30 Mar 2012
The Lombard directors were sentenced in the High Court in Wellington yesterday (29 March 2012). The four directors were sentenced to community service: 300 hours for Sir Douglas Graham and Lawrence Bryant; 400 hours for Bill Jeffries and Michael Reeves. Graham and Bryant were also ordered to pay $100,000 each in reparations. These sentences were lighter than those handed down in the previous Nathan and Bridgecorp cases. The differentiating factors include:
A shorter period of offending during which the misleading offer documents were in use to solicit funds (101 days in Lombard compared to 250 days in Nathans).
A materially lower level of culpability, towards the lower end of any scale in the Judge's view (eg no related party transactions, no personal gain, only misleading statements on liquidity); at most this placed them on the cusp of a custodial sentence.
The directors were scrupulous about seeking and acting on expert advice (cf Nathans).
There was no intention to mislead, they tried to deal honestly with investors but made a material misjudgement about the disclosure of liquidity.
It was recognised that the fact of a conviction in itself was a "blight" on their reputations, especially those of Graham and Jeffries whose reputations had been their most valuable assets.
For the executive director, Reeves, there were extenuating circumstances including his battle with cancer and his responsibility for dependent children.
Neither Reeves nor Jeffries were in a position to pay reparations and, in part, that led to the higher level of community service hours.
The previous good character of the non-executive directors proved to be a double-edged sword for them. Normally, this is a mitigating factor in sentencing. In this case, it was not so influential as it was the good reputation of the directors which drew investors to Lombard in the first instance.
The Lombard case will continue with the appeal of Bill Jeffries over his conviction and possible civil claims that have been foreshadowed by the receiver.
1 March 2012
Key Messages for Directors
Last week's Lombard decision added another dimension to the findings of the earlier cases involving director liability, both here and in Australia.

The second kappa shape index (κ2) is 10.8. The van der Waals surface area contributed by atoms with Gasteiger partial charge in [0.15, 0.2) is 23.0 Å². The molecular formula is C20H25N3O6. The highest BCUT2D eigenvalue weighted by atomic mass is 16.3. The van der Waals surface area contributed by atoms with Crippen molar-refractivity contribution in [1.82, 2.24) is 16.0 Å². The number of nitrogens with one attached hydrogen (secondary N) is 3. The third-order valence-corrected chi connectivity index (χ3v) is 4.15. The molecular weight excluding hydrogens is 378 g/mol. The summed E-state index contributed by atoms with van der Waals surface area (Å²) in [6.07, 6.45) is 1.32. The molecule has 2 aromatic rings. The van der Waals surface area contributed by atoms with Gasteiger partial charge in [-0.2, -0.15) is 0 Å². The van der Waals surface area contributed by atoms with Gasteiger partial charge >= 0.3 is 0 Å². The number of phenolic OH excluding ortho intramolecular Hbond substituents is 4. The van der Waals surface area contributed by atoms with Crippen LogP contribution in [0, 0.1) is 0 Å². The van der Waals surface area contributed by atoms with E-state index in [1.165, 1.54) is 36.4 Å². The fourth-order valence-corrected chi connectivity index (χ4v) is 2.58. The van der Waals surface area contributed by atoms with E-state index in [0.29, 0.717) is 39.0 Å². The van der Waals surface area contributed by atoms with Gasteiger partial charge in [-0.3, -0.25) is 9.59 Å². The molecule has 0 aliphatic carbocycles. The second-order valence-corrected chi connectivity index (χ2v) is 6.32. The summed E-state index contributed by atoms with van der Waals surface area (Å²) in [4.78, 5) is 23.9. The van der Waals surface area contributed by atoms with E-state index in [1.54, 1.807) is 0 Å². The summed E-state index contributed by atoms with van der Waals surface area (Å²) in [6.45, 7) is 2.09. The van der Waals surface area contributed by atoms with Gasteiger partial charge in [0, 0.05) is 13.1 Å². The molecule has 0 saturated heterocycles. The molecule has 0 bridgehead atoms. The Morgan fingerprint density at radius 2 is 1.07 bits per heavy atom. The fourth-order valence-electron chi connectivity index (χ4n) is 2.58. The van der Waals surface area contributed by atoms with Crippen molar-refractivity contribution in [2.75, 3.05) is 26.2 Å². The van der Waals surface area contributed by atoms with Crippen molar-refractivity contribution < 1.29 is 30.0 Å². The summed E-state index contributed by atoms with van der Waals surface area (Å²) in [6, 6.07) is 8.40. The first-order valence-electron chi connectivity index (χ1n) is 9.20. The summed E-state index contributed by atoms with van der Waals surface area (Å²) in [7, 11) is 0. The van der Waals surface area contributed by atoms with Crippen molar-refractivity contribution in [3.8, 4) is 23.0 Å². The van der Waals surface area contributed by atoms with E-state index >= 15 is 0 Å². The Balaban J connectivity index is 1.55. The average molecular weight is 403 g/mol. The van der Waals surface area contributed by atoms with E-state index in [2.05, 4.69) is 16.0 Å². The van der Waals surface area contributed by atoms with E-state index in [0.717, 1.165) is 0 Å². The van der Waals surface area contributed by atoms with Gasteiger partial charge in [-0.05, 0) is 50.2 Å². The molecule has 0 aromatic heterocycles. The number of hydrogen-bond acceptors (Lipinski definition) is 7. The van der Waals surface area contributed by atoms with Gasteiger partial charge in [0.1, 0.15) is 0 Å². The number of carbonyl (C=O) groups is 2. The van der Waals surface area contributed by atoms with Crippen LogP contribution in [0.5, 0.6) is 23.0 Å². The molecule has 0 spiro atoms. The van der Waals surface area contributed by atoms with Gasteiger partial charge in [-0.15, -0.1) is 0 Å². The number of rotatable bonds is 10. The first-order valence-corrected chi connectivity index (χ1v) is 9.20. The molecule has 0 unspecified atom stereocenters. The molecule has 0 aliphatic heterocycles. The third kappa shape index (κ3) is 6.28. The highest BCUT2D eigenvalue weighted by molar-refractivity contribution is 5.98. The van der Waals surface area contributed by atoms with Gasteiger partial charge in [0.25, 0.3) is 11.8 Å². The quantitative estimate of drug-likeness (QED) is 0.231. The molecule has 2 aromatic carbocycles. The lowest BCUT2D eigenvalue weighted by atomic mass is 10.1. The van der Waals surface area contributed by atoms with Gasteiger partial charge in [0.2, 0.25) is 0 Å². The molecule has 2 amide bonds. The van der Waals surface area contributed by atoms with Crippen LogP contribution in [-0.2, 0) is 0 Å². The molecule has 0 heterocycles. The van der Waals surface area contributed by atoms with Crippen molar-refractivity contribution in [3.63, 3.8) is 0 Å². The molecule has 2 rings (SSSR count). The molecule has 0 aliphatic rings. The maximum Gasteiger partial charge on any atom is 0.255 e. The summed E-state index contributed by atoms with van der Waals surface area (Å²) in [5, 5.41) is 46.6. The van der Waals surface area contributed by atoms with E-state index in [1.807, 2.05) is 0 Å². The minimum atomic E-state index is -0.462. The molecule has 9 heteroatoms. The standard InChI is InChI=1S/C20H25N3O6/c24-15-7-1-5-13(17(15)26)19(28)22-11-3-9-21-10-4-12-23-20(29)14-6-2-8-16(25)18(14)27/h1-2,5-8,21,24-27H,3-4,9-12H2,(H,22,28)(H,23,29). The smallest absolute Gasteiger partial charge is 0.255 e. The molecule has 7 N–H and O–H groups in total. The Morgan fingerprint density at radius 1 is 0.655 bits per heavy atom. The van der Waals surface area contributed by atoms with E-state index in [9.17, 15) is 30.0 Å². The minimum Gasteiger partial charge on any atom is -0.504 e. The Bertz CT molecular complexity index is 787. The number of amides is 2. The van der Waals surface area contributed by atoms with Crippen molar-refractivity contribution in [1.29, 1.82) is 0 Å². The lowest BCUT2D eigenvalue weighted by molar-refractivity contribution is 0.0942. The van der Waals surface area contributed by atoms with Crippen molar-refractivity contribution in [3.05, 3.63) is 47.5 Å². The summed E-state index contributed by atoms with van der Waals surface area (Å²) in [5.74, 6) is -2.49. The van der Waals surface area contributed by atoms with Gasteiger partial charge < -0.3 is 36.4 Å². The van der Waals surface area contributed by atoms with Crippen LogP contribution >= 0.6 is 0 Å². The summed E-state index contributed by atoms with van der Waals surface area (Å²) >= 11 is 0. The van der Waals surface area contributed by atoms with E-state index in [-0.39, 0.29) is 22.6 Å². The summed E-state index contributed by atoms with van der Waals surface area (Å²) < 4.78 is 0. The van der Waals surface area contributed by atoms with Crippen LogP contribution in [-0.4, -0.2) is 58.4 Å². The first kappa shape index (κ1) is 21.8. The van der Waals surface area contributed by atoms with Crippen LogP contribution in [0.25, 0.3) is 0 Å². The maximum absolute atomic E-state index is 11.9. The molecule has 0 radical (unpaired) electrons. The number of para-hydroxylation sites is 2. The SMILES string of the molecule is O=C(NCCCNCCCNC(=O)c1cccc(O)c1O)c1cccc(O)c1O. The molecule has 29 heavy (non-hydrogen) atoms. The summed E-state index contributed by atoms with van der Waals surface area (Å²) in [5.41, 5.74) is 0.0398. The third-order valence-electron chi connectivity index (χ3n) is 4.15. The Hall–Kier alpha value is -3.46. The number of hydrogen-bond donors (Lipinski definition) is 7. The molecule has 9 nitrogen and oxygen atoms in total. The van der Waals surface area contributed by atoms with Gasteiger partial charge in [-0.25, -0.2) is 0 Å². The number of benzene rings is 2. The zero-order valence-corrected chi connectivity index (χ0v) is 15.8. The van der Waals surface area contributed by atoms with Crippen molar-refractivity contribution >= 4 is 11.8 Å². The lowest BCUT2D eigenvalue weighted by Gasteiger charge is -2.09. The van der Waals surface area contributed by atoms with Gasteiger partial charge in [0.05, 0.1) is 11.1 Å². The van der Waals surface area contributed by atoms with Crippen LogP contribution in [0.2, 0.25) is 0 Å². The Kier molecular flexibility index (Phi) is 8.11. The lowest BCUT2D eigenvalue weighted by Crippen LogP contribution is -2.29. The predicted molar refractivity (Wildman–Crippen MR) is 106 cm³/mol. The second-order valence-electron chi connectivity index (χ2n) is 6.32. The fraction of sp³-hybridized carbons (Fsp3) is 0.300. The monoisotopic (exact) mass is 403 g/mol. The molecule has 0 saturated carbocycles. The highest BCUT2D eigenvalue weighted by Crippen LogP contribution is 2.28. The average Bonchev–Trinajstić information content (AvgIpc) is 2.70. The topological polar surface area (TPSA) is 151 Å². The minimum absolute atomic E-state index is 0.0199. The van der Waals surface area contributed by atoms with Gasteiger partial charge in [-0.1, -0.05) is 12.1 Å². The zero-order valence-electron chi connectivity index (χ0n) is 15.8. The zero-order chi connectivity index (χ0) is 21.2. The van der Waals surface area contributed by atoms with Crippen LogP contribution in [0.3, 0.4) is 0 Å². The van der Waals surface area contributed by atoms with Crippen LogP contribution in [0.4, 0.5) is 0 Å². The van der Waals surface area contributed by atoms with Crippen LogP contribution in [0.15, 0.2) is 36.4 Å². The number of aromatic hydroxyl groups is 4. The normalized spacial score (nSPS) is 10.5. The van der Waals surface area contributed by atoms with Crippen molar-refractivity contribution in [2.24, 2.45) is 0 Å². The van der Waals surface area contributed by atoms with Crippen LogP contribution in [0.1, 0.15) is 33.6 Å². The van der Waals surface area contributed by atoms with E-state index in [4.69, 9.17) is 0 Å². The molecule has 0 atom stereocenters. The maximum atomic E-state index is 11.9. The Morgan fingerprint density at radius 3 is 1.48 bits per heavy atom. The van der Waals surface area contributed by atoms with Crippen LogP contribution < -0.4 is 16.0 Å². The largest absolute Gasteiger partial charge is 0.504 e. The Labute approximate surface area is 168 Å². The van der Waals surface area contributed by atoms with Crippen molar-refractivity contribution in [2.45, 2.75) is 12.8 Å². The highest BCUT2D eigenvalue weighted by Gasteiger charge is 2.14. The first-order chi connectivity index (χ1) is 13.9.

Many of the earlier cases focused on fundamental shortcomings in corporate board behaviour. Lombard was clearly at the other end of the spectrum. The competence and capability of the board was not in question. Nor were there any related party transactions or concerns regarding conflicting interests.
The case primarily concerned the quality of disclosure under updated offer documents Lombard issued in late December 2007. Lombard suspended payment on 2 April 2008, and went into receivership on 10 April 2008. A key focus of the case was whether the offer documents properly reflected Lombard's financial position at the time they were issued, and continued to do so during the period of their "distribution" up to early April 2008.
The reason for the guilty verdicts was quite simply a material misjudgement which occurred in the preparation of the offer documents. There was a failure to describe the state of Lombard's financial health adequately, for which the directors were ultimately held responsible.
The tests applied in the earlier Nathans case were largely adopted by the court. In particular, the court reiterated that directors' obligations in relation to the accuracy of offer documents are non-delegable. While directors' reliance on the judgment of management is generally appropriate, it is not acceptable to do so unquestioningly until directors are actually on notice that something has gone wrong.
Directors must exercise judgment at all times, and test the competence of management whenever there is any signal that this could be appropriate. In the Lombard case, this should have occurred when it appeared a pattern of inaccuracy was emerging in management's predictions around loan repayments. These repayments went to the heart of the company's financial stability.
There was also detailed consideration of specific disclosures in the Lombard offer documents, as part of the analysis to determine whether key information had been withheld. There are some key messages here for directors and others involved in preparing and vetting offer documents. In particular:
Look at the overall context of the commentary in the offer document and its discussion of risks, and make sure the business, and its key risks, are presented accurately in that context.
You cannot hold back from disclosing key judgment calls that you are making, if those calls are potentially critical to the organisation (eg reliance on management forecasts where you have evidence that they have previously been unreliable).
Be wary of emerging patterns of behaviour. If these could be material, they should be disclosed.
The disclosure regime for offer documents is there to put sunlight on issues for new investors to consider. You cannot approach the content of offer documents on the basis that you need to balance disclosure against the interests of existing stakeholders, and not jeopardise the ongoing business in what you might say.
Copying market practice for disclosure of particular risks is not a safe harbour.
If you sign the offer document, you are the final filter. Just because your managers and professional advisors have approved it does not mean that you are off the hook. You need to read and think about the document yourself.